Department of Psycology
Cyprus University of Technology
Panayiotis Stavrinides received his PhD in Psychology in 2005 from the University of Cyprus. He holds a B.A. in Psychology from St. Francis College in New York City and a M.Sc. in Research Methods in Psychology from the University of Reading, U.K. In 2006 he was a post-doctoral researcher at Harvard University. His research focuses on two main areas: First, he investigates various forms of aggression in childhood and adolescence. Second, he examines the relationship between various types of parent-child interactions and adolescent adjustment difficulties. Dr. Stavrinides published a significant number of articles in peer review journals and chapters and collective volumes. He has also presented his work in numerous scientific conferences in Europe and the United States. Currently he is an Assistant Professor in Developmental Psychology at the University of Cyprus. He teaches undergraduate and graduate courses and he supervises a number of doctoral, master, and undergraduate students. Along with his associates, Dr Stavrinides co- founded the Developmental Psychology Lab at the University of Cyprus.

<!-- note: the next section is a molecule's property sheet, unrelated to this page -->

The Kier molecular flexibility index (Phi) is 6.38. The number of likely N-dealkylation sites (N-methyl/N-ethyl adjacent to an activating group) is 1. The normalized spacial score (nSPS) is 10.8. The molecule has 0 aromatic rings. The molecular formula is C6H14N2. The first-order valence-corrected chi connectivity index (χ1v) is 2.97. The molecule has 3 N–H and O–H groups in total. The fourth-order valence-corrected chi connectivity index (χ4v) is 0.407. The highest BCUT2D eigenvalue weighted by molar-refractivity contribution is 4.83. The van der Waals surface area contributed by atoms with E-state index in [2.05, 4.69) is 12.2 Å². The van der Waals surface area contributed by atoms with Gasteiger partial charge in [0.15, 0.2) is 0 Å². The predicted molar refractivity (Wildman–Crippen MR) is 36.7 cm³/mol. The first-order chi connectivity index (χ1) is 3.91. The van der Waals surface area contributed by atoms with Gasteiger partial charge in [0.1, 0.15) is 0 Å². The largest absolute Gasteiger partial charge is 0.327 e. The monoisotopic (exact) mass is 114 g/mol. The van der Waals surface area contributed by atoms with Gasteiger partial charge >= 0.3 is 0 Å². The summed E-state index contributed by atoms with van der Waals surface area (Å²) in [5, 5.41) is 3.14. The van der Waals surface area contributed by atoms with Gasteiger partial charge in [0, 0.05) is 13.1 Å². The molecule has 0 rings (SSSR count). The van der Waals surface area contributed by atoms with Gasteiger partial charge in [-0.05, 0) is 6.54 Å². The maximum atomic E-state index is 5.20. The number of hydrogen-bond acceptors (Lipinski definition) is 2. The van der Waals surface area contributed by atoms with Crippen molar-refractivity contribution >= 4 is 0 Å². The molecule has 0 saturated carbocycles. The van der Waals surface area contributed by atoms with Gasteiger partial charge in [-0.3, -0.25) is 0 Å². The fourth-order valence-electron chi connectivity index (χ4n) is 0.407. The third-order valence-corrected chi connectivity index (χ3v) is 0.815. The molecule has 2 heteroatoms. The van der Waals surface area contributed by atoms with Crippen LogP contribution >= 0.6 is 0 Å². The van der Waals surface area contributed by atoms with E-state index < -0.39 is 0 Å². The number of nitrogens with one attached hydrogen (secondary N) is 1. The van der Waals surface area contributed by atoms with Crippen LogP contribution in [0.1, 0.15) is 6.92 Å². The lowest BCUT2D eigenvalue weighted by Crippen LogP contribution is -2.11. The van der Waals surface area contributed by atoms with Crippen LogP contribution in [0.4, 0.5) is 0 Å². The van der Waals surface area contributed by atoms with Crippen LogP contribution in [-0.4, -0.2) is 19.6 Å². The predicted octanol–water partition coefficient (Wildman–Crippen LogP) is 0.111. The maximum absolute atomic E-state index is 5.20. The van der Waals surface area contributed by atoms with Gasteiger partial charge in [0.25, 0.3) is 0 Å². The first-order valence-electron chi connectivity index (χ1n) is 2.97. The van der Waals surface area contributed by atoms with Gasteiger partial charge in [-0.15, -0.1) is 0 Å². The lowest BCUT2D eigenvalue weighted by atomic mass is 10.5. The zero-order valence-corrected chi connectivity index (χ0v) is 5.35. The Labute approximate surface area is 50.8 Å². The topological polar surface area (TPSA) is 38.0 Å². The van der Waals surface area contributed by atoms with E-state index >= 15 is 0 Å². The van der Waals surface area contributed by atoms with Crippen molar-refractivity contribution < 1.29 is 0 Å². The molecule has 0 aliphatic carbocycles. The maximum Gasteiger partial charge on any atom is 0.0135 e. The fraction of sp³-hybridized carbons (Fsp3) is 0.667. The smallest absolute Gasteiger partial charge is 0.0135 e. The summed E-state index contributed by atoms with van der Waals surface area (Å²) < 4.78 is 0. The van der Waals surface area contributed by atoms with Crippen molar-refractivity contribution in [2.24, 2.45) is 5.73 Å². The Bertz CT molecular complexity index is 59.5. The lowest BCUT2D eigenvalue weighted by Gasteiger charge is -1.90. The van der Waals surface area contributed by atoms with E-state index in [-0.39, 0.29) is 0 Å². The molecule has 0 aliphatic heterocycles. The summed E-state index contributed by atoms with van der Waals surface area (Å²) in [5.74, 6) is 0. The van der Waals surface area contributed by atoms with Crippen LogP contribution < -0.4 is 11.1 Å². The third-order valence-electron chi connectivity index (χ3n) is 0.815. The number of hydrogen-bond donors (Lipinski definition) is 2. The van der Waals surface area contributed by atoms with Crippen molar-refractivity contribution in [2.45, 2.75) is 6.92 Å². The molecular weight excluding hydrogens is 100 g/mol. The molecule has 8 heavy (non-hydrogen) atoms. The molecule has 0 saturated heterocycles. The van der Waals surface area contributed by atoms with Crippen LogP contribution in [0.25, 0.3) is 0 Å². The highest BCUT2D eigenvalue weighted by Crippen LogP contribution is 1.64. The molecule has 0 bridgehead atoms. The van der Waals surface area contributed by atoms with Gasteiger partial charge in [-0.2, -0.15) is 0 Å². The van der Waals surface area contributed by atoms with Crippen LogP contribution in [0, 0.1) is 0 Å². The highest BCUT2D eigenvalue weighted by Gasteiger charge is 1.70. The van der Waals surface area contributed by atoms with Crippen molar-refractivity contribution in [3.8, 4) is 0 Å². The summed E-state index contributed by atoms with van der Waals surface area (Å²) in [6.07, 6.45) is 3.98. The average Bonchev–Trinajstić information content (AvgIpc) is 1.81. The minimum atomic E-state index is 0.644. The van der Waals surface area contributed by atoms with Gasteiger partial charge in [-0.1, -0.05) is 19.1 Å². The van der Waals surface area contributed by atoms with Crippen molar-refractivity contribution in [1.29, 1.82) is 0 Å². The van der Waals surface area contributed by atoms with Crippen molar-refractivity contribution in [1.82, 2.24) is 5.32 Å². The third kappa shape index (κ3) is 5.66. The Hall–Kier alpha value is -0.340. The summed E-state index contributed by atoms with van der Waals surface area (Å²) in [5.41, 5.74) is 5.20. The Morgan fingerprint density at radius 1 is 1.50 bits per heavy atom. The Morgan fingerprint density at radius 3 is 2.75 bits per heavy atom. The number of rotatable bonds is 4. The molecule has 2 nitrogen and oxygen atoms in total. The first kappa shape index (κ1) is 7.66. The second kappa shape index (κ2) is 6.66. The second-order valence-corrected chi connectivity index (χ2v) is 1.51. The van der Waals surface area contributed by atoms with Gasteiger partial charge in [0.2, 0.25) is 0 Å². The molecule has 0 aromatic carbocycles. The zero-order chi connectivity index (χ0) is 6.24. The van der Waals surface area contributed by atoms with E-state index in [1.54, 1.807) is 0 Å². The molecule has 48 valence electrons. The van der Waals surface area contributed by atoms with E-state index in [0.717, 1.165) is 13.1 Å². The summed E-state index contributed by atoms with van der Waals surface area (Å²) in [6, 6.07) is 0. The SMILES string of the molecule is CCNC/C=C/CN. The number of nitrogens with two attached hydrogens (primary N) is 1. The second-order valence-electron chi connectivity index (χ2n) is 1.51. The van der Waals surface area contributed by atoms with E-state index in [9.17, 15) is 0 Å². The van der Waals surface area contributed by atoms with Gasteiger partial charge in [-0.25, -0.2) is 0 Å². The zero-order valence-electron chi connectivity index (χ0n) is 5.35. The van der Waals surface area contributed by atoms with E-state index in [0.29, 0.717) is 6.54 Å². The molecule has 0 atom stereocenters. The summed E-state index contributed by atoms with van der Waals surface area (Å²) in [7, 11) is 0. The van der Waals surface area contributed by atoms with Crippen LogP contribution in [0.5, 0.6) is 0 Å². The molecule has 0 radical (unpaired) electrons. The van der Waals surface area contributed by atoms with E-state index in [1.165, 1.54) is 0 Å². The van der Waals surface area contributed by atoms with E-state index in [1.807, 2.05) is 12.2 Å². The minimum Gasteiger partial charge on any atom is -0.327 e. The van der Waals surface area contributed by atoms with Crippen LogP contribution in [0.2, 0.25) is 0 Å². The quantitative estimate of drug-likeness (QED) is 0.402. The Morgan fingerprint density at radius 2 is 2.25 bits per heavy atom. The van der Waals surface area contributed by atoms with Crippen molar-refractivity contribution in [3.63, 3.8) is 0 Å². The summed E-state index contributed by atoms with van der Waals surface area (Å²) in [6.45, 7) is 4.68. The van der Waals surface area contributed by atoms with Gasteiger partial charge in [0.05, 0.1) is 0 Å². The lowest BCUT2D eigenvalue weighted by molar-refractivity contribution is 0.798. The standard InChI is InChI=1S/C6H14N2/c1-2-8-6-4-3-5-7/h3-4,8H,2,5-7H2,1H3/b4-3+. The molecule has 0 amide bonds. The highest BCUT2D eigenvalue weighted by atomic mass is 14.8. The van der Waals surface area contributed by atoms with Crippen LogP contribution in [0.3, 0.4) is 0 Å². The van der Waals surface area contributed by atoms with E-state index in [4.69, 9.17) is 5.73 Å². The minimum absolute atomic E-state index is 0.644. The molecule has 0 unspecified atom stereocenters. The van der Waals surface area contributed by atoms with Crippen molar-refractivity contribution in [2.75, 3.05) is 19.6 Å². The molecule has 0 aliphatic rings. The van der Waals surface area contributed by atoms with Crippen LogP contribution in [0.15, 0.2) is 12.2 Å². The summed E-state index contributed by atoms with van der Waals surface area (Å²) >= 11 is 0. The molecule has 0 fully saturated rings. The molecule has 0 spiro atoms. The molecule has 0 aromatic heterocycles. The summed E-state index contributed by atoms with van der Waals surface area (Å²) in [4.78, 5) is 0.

His research focuses on two main areas: First, he investigates various forms of childhood and adolescent aggression such as bullying, reactive and proactive aggression. Second, he examines the relationship between various types of parent-child interactions and adolescent adjustment difficulties (i.e. substance use and delinquency).
Mora, L., Stavrinides, P., & McDermut, W. (in press). Religious Fundamentalism and Religious Orientation Among the Greek Orthodox. Journal of Religion and Health.
Georgiou, St., Stavrinides, P., & Fousiani, K. (2013). Authoritarian parenting, power distance and bullying propensity. International Journal of School & Educational Psychology, 1, (3) 199 – 206.
Stavrinides, P., Nikiforou, M., & Georgiou, St. (in press). Do mothers know? Longitudinal associations between parental knowledge, bullying, and victimization. Journal of Social and Personal Relations.